Where can I find information that will tell me my exact property boundaries?
If you are experienced enough to read and understand a land survey, you can simply request a copy of the land survey or subdivision plot from your city clerk's office. These documents are required to have detailed information regarding where your property boundaries are. However, these documents are also quite complex and are written so that professional surveyors can read and understand them.
Most people often find it too difficult to tell exactly where their property boundaries are without hiring a professional to do a land survey. If you decide to hire a licensed land surveyor, he or she will come out to your land and place markers that mark the boundary lines of your property. You can find a listing of licensed land surveyors in your area by simply consulting your local phone book or the internet. It is often best to call a few such companies, explain what you want them to do, and then hire the one you think best for the job.
In most situations, the cost of such a land survey is dictated by the size of the land that is to be surveyed, whether there is an accurate subdivision map already existing, geographic location, and the last time the land was surveyed. Costs for such surveys routinely range between $500 and thousands of dollars. If you land has not been surveyed for a long period of time, or if there are multiple existing survey maps that conflict with each other, you can expect to pay more.
Can my neighbor and I simply agree where the boundary should be?
Yes. If you and your neighbor have agreed where you both want the property boundaries to be, then you both can make a "lot line agreement," also called a "lot line adjustment agreement." These agreements are made official and binding by making and signing deeds that describe in detail the agreed upon property line. However, it is important to check your local zoning and subdivision laws before making this agreement to make sure you are in compliance.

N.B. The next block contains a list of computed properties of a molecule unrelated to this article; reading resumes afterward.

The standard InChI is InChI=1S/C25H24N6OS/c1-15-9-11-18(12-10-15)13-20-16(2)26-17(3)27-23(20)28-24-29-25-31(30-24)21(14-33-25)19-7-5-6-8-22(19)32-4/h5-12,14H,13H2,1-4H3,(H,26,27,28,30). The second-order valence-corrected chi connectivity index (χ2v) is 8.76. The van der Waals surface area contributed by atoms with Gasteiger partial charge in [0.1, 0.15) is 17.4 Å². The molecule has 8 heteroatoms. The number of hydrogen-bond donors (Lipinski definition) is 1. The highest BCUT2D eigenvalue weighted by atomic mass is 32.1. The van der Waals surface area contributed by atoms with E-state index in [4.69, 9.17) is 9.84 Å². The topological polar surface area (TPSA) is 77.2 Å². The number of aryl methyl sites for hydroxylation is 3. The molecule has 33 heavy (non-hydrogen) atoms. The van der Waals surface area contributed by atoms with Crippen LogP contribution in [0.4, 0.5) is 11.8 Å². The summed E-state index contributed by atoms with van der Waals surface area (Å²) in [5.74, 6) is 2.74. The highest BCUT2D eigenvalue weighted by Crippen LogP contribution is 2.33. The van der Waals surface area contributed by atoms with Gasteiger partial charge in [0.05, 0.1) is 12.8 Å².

If you and/or your neighbors are still both paying off mortgages on your properties, however, then you will probably need to consult with an attorney before making a lot line agreement. Your bank may prevent you from making such an agreement and instead insist that you hire a licensed surveyor to survey the land.
After signing the deed, you will need to file it with the county land records office. This office, which is sometimes known by names such as the County Recorder's Office, or the Land Registry Office, will file the deed and make it available for public viewing upon request. This gives notice to any future purchaser of the land of the new, agreed-upon property boundaries.
What remedies do I have if my neighbor starts to use my property?
When you think that your neighbor is starting to use your land, even if it just a minor thing like building a fence in the wrong location, you need to act immediately. Property boundaries are very important when it comes to the use of land, and even a small encroachment by your neighbor onto your land may result in consequences that you cannot foresee.
For instance, if your neighbor builds a fence or a new driveway that comes onto your property by a few inches, this may be enough for a title company to refuse to issue insurance when it comes time to sell your house. Also, many states have laws that allow a person who uses another's land for a long enough time period to actually gain a legal right to continue to use the land, and in some cases, even gain ownership of that land.
As with most situations, the best option is to start talking with your neighbor as soon as you notice the encroachment. In many situations, the neighbor will have made a simple mistake in his construction and will probably rectify the error. However, if your neighbor does not want to cooperate, your best option is to point out the deed showing the property boundaries, or even hire a surveyor to come out and place new property line markers. If the neighbor does not stop building on your land, hire a lawyer immediately and get a judge to issue an order that will force your neighbor to stop building on your land until you can bring a trespass lawsuit.
Get a Free Initial Legal Assessment
Property disputes can get heated quickly. The best way to keep a dispute from getting out of hand is to have a clear sense of your rights and obligations. Contact a local attorney for a free initial legal assessment to discuss your situation and learn how they can help resolve your matter decisively.